|UNITED STATES OF AMERICA,|
Based solely on the guilty plea, the sentencing range for Furedi's offense would have been 18 to 24 months.(1) Following a series of enhancements based on judge-found facts, the presentence report (PSR) set the sentencing range at 70 to 87 months.(2) However, the district court sentenced Furedi below the guideline range, at 60 months, because that is the statutory maximum term of imprisonment for this offense. 18 U.S.C. § 2252(a)(4)(B).
Before sentencing, Furedi filed written objections to the PSR challenging the constitutionality of the United States Sentencing Guidelines based on Blakely v. Washington, 542 U.S. 296 (2004). He renewed those objections at sentencing, arguing that the sentence enhancements violated the Sixth Amendment because they were based on judge-found facts that had not been admitted or proved to a jury beyond a reasonable doubt. See Blakely, 542 U.S. 296, 124 S. Ct. at 253738. We now know, following Booker, that Furedi was correct. See Booker, 125 S. Ct. at 74849. Thus, we must remand this case for resentencing unless the error was harmless under Federal Rule of Criminal Procedure 52(a). See United States v. Riccardi, 405 F.3d 852, 87576 (10th Cir. 2005).
Rule 52(a) states that "[a]ny error, defect, irregularity, or variance that does not affect substantial rights must be disregarded." The burden of proving that an error does not affect substantial rights is on the "beneficiary of the error," which in this case is the government. See Chapman v. California, 386 U.S. 18, 24 (1967). Where the error involves a constitutional violation--as it does here--the government must prove the error was harmless beyond a reasonable doubt. Id. Our task is made easy in this case by the government's complete lack of argument that the error was harmless. The government, in fact, citing our decision in United States v. Labastida-Segura, 396 F.3d 1140 (10th Cir. 2005), concedes that remand is appropriate. We agree. See United States v. Jardine, 406 F.3d 1261 (10th Cir. 2005) (remanding case for resentencing in light of government's concession of Booker error); United States v. Lang, 405 F.3d 1060, 1065 (10th Cir. 2005) (remanding case for resentencing because "[t]he government has not asserted that the [Booker] error in this case was harmless"); United States v. Windrix, 405 F.3d 1146, 1158 (10th Cir. 2005) (to the same effect).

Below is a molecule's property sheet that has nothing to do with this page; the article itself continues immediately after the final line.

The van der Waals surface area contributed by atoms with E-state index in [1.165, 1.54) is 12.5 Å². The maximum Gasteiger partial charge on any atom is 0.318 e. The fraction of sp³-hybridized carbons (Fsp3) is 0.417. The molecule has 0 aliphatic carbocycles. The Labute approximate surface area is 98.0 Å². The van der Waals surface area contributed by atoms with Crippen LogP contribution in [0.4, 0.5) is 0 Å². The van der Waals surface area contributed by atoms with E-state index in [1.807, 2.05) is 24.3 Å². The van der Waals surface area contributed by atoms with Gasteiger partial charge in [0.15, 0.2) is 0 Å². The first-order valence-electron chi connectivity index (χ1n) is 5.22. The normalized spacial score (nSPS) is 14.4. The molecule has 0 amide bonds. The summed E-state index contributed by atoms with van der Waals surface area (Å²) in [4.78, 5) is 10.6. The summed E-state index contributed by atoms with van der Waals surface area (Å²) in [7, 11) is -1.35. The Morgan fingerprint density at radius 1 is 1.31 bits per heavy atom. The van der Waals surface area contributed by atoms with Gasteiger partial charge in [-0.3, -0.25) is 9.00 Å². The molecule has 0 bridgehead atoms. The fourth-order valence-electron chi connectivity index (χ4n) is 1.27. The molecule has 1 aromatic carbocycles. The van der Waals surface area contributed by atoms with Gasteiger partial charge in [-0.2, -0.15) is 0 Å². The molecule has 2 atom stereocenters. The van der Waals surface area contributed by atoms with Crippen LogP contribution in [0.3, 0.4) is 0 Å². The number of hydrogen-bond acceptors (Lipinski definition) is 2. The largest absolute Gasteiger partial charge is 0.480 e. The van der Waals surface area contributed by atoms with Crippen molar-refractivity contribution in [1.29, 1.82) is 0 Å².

Therefore, we REMAND for resentencing.
Entered for the Court
Timothy M. Tymkovich
United States Circuit Judge
*. This order is not binding precedent, except under the doctrines of law of the case, res judicata, and collateral estoppel. The court generally disfavors the citation of orders; nevertheless, an order may be cited under the terms and conditions of 10th Cir. R. 36.3.
2. After examining the briefs and the appellate record, this three-judge panel has determined unanimously that oral argument would not be of material assistance in the determination of this appeal. See Fed. R. App. P. 34(a); 10th Cir. R. 34.1(G). The cause is therefore ordered submitted without oral argument.
1. Violation of 18 U.S.C. § 2252(a)(4) sets the base offense level at 15. See USSG § 2G2.4 (2003). Combined with Criminal History Category I, the applicable range was 18 to 24 months. Id. at Ch. 5, pt. A, Sentencing Table.
2. The sentencing enhancements included the following: a two-point enhancement because the material involved a prepubescent minor, USSG § 2G2.4(b)(1); a two-point enhancement because the offense involved more than ten visual depictions involving the sexual exploitation of a minor, id. at § 2G2.4(b)(2); a two-point enhancement because the possession resulted from Furedi's computer, id. at § 2G2.4(b)(3); a four-point enhancement because the material portrayed sadistic conduct, id. at § 2G2.4(b)(4); and a five-point enhancement because the offense involved 600 or more images, id. at § 2G2.4(b)(5)(D). The district court then subtracted three points for acceptance of responsibility, arriving at a total offense level of 27.